In light of the aforesaid concepts, a “virtual session” is next defined. A virtual session is preferably implemented as a communication session as defined above. A virtual session, like an OSI session, provides a set of rules for establishing data streams between nodes or endpoints. The virtual session also may provide other session features such as dialog control, message flow control, and end-to-end data control. A virtual session is controlled using a data structure which provides a way to associate the virtual session with the lower layers of a protocol stack, leading down to a physical layer. As mentioned above, in most embodiments, a virtual session is implemented as a communication session. Application sessions are then added onto the virtual session as connection streams within the communication session.

In a virtual session, a communication session may be suspended with some or all of the lower layers of the protocol stack missing. In particular, a virtual session may be maintained while a physical layer connection has been removed. The virtual session can then be reassociated with a physical layer connection at a later time. The virtual session thus also preferably provides connect and reconnect rules used to establish a virtual session and then to reassociate the virtual session to a new physical connection to set up a new data stream in support of a dialog at a later time. Related activities such as the initiation of dial-out links to reestablish a physical layer communication path is also preferably handled by the virtual session in response to a signal from an application layer program.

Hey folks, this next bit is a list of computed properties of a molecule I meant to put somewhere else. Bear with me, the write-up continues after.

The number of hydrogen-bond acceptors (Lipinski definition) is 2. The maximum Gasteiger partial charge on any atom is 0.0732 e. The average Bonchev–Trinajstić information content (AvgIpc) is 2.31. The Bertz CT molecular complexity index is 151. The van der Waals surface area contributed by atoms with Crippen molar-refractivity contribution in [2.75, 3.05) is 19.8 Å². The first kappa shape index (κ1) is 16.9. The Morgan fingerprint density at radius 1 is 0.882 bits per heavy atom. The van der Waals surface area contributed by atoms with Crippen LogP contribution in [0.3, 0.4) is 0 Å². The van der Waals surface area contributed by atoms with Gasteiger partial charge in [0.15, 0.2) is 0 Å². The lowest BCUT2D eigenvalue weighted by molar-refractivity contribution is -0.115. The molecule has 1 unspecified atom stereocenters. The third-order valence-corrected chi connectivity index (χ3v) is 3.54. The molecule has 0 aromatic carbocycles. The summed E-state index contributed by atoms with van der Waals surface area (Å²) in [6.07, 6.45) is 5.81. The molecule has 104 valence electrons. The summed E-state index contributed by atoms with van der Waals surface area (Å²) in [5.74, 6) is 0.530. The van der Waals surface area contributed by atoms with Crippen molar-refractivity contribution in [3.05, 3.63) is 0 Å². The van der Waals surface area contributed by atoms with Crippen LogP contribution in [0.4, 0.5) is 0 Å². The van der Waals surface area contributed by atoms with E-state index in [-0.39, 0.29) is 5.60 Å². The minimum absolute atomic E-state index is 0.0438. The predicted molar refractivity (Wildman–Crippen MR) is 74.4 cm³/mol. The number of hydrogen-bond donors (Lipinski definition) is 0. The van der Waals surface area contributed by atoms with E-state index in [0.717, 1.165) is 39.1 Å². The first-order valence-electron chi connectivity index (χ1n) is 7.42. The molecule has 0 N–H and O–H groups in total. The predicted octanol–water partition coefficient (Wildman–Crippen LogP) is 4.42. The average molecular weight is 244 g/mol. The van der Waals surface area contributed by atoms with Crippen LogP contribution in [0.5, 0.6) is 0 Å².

An aspect of a virtual session is the maintenance of an application between an application program and a virtual session server as will be described below. A virtual session server acts as a proxy agent for a remote unit. When the remote unit is not connected via a physical layer communication path, the virtual session server maintains a proxy-presence with the application program on behalf of the disconnected remote unit. At a later time, when the remote unit reconnects into the virtual session by passing a set of communication session authentication parameters, the remote unit is thereby granted access to one or more application sessions which have been maintained in proxy by the virtual session server.